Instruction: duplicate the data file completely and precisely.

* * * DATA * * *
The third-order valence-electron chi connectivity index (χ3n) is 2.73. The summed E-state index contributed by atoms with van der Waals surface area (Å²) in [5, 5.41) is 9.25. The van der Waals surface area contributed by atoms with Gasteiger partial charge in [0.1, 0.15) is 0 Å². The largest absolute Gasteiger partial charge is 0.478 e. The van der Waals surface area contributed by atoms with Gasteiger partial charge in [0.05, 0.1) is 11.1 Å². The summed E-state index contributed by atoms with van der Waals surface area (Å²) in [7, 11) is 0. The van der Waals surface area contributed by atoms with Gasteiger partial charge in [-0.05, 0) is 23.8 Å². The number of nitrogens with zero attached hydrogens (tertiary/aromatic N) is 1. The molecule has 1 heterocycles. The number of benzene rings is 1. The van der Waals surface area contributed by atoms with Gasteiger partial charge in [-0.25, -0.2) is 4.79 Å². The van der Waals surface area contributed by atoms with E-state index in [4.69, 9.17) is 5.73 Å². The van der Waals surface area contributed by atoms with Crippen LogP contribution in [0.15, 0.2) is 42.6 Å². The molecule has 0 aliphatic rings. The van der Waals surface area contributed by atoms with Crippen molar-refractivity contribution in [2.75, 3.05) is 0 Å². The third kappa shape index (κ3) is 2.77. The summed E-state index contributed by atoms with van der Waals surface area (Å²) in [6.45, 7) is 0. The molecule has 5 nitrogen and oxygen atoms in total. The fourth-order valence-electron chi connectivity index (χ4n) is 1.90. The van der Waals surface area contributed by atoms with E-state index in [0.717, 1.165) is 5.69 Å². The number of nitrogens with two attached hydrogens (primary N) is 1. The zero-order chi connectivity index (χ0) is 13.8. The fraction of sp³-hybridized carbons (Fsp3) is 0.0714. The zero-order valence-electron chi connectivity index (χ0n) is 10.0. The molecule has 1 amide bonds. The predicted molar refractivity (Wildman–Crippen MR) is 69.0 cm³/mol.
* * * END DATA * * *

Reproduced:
The third-order valence-electron chi connectivity index (χ3n) is 2.73. The summed E-state index contributed by atoms with van der Waals surface area (Å²) in [5, 5.41) is 9.25. The van der Waals surface area contributed by atoms with Gasteiger partial charge in [0.1, 0.15) is 0 Å². The largest absolute Gasteiger partial charge is 0.478 e. The van der Waals surface area contributed by atoms with Gasteiger partial charge in [0.05, 0.1) is 11.1 Å². The summed E-state index contributed by atoms with van der Waals surface area (Å²) in [7, 11) is 0. The van der Waals surface area contributed by atoms with Gasteiger partial charge in [-0.05, 0) is 23.8 Å². The number of nitrogens with zero attached hydrogens (tertiary/aromatic N) is 1. The molecule has 1 heterocycles. The number of benzene rings is 1. The van der Waals surface area contributed by atoms with Gasteiger partial charge in [-0.25, -0.2) is 4.79 Å². The van der Waals surface area contributed by atoms with E-state index in [4.69, 9.17) is 5.73 Å². The van der Waals surface area contributed by atoms with Crippen LogP contribution in [0.15, 0.2) is 42.6 Å². The molecule has 0 aliphatic rings. The van der Waals surface area contributed by atoms with Crippen molar-refractivity contribution in [2.75, 3.05) is 0 Å². The third kappa shape index (κ3) is 2.77. The summed E-state index contributed by atoms with van der Waals surface area (Å²) in [6.45, 7) is 0. The molecule has 5 nitrogen and oxygen atoms in total. The fourth-order valence-electron chi connectivity index (χ4n) is 1.90. The van der Waals surface area contributed by atoms with E-state index in [0.717, 1.165) is 5.69 Å². The number of nitrogens with two attached hydrogens (primary N) is 1. The zero-order chi connectivity index (χ0) is 13.8. The fraction of sp³-hybridized carbons (Fsp3) is 0.0714. The zero-order valence-electron chi connectivity index (χ0n) is 10.0. The molecule has 1 amide bonds. The predicted molar refractivity (Wildman–Crippen MR) is 69.0 cm³/mol.